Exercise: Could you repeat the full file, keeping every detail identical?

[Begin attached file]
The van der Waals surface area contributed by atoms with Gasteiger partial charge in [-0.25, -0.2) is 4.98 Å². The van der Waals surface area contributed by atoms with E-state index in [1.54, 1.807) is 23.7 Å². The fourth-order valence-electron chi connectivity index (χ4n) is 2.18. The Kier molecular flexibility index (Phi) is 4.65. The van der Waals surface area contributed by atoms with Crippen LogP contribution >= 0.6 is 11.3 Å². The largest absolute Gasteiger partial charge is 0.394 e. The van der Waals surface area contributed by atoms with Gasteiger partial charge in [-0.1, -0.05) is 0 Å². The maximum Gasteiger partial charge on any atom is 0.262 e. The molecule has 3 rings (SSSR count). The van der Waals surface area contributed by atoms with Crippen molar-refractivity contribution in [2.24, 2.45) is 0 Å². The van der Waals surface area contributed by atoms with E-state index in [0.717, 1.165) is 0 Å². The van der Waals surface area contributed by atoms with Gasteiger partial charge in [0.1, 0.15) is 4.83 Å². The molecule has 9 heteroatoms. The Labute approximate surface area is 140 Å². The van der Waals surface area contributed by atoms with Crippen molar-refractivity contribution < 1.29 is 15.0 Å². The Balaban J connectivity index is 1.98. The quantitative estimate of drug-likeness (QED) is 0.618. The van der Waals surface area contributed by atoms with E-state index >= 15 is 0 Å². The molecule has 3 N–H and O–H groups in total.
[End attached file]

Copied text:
The van der Waals surface area contributed by atoms with Gasteiger partial charge in [-0.25, -0.2) is 4.98 Å². The van der Waals surface area contributed by atoms with E-state index in [1.54, 1.807) is 23.7 Å². The fourth-order valence-electron chi connectivity index (χ4n) is 2.18. The Kier molecular flexibility index (Phi) is 4.65. The van der Waals surface area contributed by atoms with Crippen LogP contribution >= 0.6 is 11.3 Å². The largest absolute Gasteiger partial charge is 0.394 e. The van der Waals surface area contributed by atoms with Gasteiger partial charge in [-0.1, -0.05) is 0 Å². The maximum Gasteiger partial charge on any atom is 0.262 e. The molecule has 3 rings (SSSR count). The van der Waals surface area contributed by atoms with Crippen molar-refractivity contribution in [2.24, 2.45) is 0 Å². The van der Waals surface area contributed by atoms with E-state index in [0.717, 1.165) is 0 Å². The van der Waals surface area contributed by atoms with Gasteiger partial charge in [0.1, 0.15) is 4.83 Å². The molecule has 9 heteroatoms. The Labute approximate surface area is 140 Å². The van der Waals surface area contributed by atoms with Crippen molar-refractivity contribution < 1.29 is 15.0 Å². The Balaban J connectivity index is 1.98. The quantitative estimate of drug-likeness (QED) is 0.618. The van der Waals surface area contributed by atoms with E-state index >= 15 is 0 Å². The molecule has 3 N–H and O–H groups in total.